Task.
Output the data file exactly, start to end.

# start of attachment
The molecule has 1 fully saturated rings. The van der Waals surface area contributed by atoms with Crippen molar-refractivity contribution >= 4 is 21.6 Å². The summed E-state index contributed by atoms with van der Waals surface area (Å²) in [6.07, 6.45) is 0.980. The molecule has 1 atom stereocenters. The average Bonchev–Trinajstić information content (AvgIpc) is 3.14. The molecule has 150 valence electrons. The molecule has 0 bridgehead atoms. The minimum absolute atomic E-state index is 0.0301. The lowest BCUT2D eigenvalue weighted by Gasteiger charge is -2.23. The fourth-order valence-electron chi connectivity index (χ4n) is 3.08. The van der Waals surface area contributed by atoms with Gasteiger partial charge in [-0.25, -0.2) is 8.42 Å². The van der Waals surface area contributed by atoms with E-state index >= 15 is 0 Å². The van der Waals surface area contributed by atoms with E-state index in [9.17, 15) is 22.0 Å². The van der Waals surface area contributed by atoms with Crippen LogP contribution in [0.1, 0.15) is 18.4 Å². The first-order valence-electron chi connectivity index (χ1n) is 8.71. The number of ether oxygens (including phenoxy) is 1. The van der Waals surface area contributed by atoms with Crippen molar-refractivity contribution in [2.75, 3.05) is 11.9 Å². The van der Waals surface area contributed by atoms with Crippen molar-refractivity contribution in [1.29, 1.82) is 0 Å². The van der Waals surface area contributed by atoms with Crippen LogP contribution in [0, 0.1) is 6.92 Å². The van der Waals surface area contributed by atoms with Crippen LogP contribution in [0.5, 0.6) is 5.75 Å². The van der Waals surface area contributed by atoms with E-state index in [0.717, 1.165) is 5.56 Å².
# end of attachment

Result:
The molecule has 1 fully saturated rings. The van der Waals surface area contributed by atoms with Crippen molar-refractivity contribution >= 4 is 21.6 Å². The summed E-state index contributed by atoms with van der Waals surface area (Å²) in [6.07, 6.45) is 0.980. The molecule has 1 atom stereocenters. The average Bonchev–Trinajstić information content (AvgIpc) is 3.14. The molecule has 150 valence electrons. The molecule has 0 bridgehead atoms. The minimum absolute atomic E-state index is 0.0301. The lowest BCUT2D eigenvalue weighted by Gasteiger charge is -2.23. The fourth-order valence-electron chi connectivity index (χ4n) is 3.08. The van der Waals surface area contributed by atoms with Gasteiger partial charge in [-0.25, -0.2) is 8.42 Å². The van der Waals surface area contributed by atoms with E-state index >= 15 is 0 Å². The van der Waals surface area contributed by atoms with E-state index in [9.17, 15) is 22.0 Å². The van der Waals surface area contributed by atoms with Crippen LogP contribution in [0.1, 0.15) is 18.4 Å². The first-order valence-electron chi connectivity index (χ1n) is 8.71. The number of ether oxygens (including phenoxy) is 1. The van der Waals surface area contributed by atoms with Crippen molar-refractivity contribution in [2.75, 3.05) is 11.9 Å². The van der Waals surface area contributed by atoms with Crippen molar-refractivity contribution in [1.29, 1.82) is 0 Å². The van der Waals surface area contributed by atoms with Crippen LogP contribution in [0, 0.1) is 6.92 Å². The van der Waals surface area contributed by atoms with Crippen LogP contribution in [0.5, 0.6) is 5.75 Å². The van der Waals surface area contributed by atoms with E-state index in [0.717, 1.165) is 5.56 Å².